also introduced that could additionally record “near deployment” events. In 1999
GM implemented the capability to record pre-crash data, that is, data is
recorded to a buffer on a continuous basis, the overwriting ceasing if a crash
occurs. Ford in the US started installing EDRs in one model in 1997 and by 1999
nearly all its US models were so equipped. A range of other manufacturers either
admit to some data recording or are looking to implement such strategies.
Rather than use airbag control systems to record
crash and pre-crash data, in US-manufactured heavy trucks the engine’s ECU is
used instead. On their diesel engines Cummins, Detroit Diesel and Caterpillar
all use electronic control systems which log driving data.
The precedent for recording data on a continuous
basis is well established in other areas of transport: in the US, regulations
requiring the use of Event Data Recorders are in place in aviation (from 1958),
marine (2000) and railway (1995) applications. The Transportation Safety Board
of Canada draws an interesting relationship between the presences of the EDRs in
different forms of transport and the number of fatalities occurring. “Motor
vehicle accidents on highways accounts for 93 per cent of all transportation
fatalities,” it points out, suggesting that it makes more sense to have EDRs in
cars than in any other form of transport.
The GM System
The information recorded by GM airbag systems
consist of data for both deployment and near deployment events.
A near deployment event (ie one where the airbag
doesn’t inflate) is defined as an event severe enough to ‘wake-up’ the algorithm
within the control unit. (An algorithm is used to analyse the severity of the
crash pulse, ie the control unit uses the shape and magnitude of the
deceleration pulse it is undergoing before deciding whether or not to fire the
airbag(s).) Two different systems are used by GM; one stores data on the near
deployment event which had the greatest change in road speed, and the other the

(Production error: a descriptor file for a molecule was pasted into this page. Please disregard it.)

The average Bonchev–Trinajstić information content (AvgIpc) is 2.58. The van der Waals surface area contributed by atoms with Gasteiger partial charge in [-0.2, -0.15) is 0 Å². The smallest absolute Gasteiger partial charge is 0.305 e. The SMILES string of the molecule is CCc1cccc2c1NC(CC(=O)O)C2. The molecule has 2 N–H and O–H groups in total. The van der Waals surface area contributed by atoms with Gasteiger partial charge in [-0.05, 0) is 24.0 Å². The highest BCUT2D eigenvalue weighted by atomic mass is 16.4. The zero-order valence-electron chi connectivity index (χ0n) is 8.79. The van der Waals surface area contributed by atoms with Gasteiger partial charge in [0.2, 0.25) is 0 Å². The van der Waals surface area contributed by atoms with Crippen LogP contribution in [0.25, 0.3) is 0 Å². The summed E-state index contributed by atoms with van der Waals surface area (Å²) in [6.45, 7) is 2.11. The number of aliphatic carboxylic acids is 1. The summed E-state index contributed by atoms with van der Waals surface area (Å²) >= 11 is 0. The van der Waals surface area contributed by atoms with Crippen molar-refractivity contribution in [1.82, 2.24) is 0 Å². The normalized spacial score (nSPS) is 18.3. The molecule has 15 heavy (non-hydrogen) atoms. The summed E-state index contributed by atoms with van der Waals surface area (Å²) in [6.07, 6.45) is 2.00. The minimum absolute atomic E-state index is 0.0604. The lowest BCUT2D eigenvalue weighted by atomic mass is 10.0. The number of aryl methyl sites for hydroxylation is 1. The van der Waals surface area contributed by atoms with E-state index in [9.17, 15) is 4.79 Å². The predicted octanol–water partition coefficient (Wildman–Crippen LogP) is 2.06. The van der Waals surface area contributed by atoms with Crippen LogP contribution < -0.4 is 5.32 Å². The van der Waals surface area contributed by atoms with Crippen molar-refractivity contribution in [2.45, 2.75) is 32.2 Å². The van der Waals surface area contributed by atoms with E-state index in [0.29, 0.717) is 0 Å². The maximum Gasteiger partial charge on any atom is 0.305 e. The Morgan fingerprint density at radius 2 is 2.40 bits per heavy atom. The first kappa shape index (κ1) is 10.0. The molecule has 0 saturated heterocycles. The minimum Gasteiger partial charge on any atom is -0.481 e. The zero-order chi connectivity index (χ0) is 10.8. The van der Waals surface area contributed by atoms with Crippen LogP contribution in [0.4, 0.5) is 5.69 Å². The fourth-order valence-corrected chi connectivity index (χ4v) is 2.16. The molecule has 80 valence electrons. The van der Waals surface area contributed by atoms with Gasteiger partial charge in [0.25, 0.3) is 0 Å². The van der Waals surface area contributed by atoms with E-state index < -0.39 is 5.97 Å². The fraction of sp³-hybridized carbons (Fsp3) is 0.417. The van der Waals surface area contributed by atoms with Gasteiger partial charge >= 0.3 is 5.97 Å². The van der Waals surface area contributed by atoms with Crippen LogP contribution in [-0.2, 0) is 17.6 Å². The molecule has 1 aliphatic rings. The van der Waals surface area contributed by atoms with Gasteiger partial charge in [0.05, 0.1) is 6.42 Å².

most recent near deployment event.
For both deployment and near-deployment events the
following are recorded:
Throttle Opening – the percentage that the
throttle is open, where 100 per cent is wide open. This information is sent by
the engine management system along with engine and vehicle speeds, so again is
recorded every second for 5 seconds prior to any event.
In addition, the number of ignition key cycles at
the time of the events and at the time of download is logged, as is whether the
passenger-side front airbag has been manually switched off.
One of the two GM EDR units is designed so that
150 milliseconds after the deployment algorithm has been enabled, all the data
stored in the memory is permanently written to EEPROM. It then cannot be erased,
cleared or altered – this type of device must be replaced after an airbag
(The Ford system records longitudinal and lateral
acceleration, deployment strategy of dual-stage airbag, seat belt use,
pretensioner operation and driver’s seat fore-aft position.)
1999 GM licensed the Vetronix Corporation to build a data retrieval tool for
their EDR. (Ford has more recently followed suit.) The Vetronix Crash Data
Retrieval (CDR) tool consists of both hardware and software. The system costs
GM airbag controller contains a full Event Data Recorder. The data logged just
before and during the crash can be read either directly from the module or if
the wiring in intact, from the car’s diagnostic port.
is a sample of the pre-crash data that is logged by the GM system, as read out
using the Vetronix Crash Data Retrieval tool. Throttle opening, engine and road